Things were a bit crazy on the surface of Outpost as the airless planet began preparing for the coming space battle with Admiral Tang and the Imperial Fleet. But King Killer was certain it had to be like eating cake and ice cream down there compared to what he had to do up in orbit.
He paced back and forth in front of the ten pilots he had lined up on the flight deck of his command ship.
“You men are the cream of the crop of new pilots. You are already designated as wing commanders. And the ranks of ship captains and vice admirals above you are completely empty and waiting to be filled. And yet, between the ten of you, you have already crashed twenty ships. And you are lucky those were these bulky Triceratops cruisers. Their Ancient tech makes them practically indestructible and easy to repair. Every pilot who has crashed a Pterosaur fighter so far, all two hundred and fifty-three of them, are dead. And their ships are destroyed.”
All five cavemen from Don’t Go Here, and all three M’uduai from what King was calling Squidworld, and the idiot from Geogenesis, and the rockman from Dekastria nodded their stupid heads at the same time.
“Do you actually understand me? Or do your heads just do that because you see the others do it?”
“Yes, Admiral Killer, Sir!” they chimed in unison.
“Zukkuua. Kuakuua Killer, Kua!” shouted the rockman who didn’t know Galactic English yet.
“You mean, yes, you understand me? Or, yes, you are just imitating the others?”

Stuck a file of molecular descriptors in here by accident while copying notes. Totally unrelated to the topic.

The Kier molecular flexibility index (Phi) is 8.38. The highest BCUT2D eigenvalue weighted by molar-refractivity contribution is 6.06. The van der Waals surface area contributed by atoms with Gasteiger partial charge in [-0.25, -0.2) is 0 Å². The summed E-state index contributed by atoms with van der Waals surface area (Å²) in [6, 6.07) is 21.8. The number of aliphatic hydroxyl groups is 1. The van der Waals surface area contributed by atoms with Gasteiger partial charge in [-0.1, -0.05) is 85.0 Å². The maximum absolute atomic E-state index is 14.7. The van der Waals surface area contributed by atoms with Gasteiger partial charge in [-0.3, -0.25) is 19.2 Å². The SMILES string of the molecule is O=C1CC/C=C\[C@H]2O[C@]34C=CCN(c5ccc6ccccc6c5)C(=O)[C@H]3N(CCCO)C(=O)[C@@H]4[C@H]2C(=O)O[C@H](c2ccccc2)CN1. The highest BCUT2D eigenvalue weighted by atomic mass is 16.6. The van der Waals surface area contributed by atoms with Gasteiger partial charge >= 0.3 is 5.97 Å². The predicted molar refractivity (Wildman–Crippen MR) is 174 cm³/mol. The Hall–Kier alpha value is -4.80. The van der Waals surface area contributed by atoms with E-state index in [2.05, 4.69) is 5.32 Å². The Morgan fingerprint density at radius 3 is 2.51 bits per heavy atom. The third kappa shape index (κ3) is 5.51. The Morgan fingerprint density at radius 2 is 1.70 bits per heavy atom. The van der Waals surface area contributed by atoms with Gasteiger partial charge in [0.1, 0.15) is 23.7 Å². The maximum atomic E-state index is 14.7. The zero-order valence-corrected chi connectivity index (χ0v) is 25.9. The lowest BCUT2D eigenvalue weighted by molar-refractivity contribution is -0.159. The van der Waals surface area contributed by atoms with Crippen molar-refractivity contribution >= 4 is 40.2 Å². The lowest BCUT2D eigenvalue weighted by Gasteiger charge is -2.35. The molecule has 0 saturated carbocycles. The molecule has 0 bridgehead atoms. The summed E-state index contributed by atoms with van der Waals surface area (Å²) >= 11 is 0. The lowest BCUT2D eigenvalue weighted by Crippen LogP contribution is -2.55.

“We understand you, Admiral Killer, sir!”
“Slikka ku Kikk kik?” said the rockman. Then he appeared to be thinking about it. “Zukkuua, Kuakuua Killer, Kua!”
“What did he say?” King asked.
“He said he understands, but wonders if you understand him?” said the caveman in the thick reading glasses.
“Teach him Galactic English, dammit!”
“Uh, yessir! Admiral Killer, sir!”
“Okay, now, these men will be your teachers, as they are some of the finest pilots anywhere on the frontier.”
King indicated the three pilots standing behind him.
“Elvis the Cruel has more kills in battle than any other pilot I have ever heard about. With the Pinwheel Corsairs he has killed more than nine hundred space ships and more than a thousand ground targets.”
Elvis stepped forward, gave a jaunty salute, and then said, with a cigarette stub hanging off his lip, “Thank ya, thank ya very much.”